Graphicly Presents Self-Publishing Tools For Digital Comics

Self-Publishing Tools For Digital Comics

via eBookNewser

The self-publishing arena is now open to comic book creators!

Digital comic book distribution company Graphicly has announced a set of self-publishing tools that will allow writers and artists to convert, distribute and promote digital comic books through online storefronts like iBooks, and the Nook and Kindle stores. More from Micah Baldwin, Graphicly founder/CEO:

By opening up our proven digital distribution platform, we now provide these services, while giving authors and publishers full control of their content and revenue streams and a deep understanding of how readers are engaging with their content. We believe our customer’s books should be available in every marketplace imaginable, with the knowledge and support to properly market and promote them.

This is exciting news, as tablets and eReaders are great for reading and distributing comics. I occasionally buy comics to read on my iPad, and I would do it more if they weren't so expensive. (Really Marvel? $3.99 for Ultimate Spider-man?! Ugh.) Maybe a self-publishing component will help make pricing more competitive and sensible? Perchance to dream. 

Regardless, more flexibility and access for creators is always a good thing. 

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bryanhowie's picture
bryanhowie from FW, ID is reading East of Eden. Steinbeck is FUCKING AMAZING. January 25, 2012 - 10:44am

I use comixology almost exclusively because it's the one that comes with the Kindle Fire.  Now, if I could get an app for graphicly on the kindle fire... then we'd be rolling.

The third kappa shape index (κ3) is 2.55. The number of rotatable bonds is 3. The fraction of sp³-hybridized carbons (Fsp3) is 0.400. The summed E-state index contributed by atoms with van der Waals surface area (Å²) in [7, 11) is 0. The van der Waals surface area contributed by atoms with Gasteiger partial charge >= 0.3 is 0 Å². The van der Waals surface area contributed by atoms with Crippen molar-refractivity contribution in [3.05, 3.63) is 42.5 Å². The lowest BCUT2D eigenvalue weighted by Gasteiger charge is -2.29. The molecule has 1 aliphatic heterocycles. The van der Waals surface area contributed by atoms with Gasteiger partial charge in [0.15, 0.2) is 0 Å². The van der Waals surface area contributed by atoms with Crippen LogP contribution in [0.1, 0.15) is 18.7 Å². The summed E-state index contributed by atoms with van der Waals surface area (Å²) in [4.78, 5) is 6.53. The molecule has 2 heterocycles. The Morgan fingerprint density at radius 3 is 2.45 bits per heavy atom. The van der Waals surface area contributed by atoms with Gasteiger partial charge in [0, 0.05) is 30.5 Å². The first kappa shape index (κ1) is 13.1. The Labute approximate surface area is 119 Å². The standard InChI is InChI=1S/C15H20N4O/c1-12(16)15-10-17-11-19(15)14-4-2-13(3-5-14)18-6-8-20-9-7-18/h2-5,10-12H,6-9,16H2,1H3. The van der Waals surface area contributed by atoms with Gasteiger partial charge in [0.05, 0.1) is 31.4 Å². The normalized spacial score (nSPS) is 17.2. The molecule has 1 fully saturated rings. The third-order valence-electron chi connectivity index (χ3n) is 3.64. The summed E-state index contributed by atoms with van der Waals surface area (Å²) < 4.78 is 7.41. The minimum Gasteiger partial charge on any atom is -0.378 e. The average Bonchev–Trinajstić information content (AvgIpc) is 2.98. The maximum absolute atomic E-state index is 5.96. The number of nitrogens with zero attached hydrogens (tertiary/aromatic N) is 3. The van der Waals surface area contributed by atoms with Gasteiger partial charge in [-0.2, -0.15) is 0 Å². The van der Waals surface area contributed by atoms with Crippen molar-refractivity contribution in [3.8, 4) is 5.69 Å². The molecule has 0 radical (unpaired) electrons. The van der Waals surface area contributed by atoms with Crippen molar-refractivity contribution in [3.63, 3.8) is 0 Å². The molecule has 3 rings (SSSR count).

Van's picture
Van from Asheville, North Carolina is reading The Viriconium Series' (audiobook) and various EuroComics, like 'Aldebaran January 26, 2012 - 12:28pm

@bryanhowie - I haven't tried it with Graphicly, but you can probably side-load the Graphicly app from any other Android device, using your computer as a bridge.

If you have a file-manager on your Android phone, or what have you, that makes back-ups of apps, you can then move that back-up from your SD card and onto your Kindle Fire, through your computer.  Then, you just go to the settings of the Kindle, go to "Options" and find the option to "Allow Installation of Applications From Unknown Sources."  Then use ES File Manager, or any other one from the Amazon Market, to open the back-up .apk file.  This will install it.

In case you wanted to give it a shot, that is...some folks don't like playing with their Kindle that way.  But I can tell you it's completely within the Terms of Service...anything you put on your Kindle that doesn't involve rooting it should not void a waranty.  

As long as the apps aren't Google specific (apparently, Google and Amazon aren't playing nicely together) the app should work.  Also, the worst thing that could happen if it doesn't work is that it doesn't install.  No harm, no foul.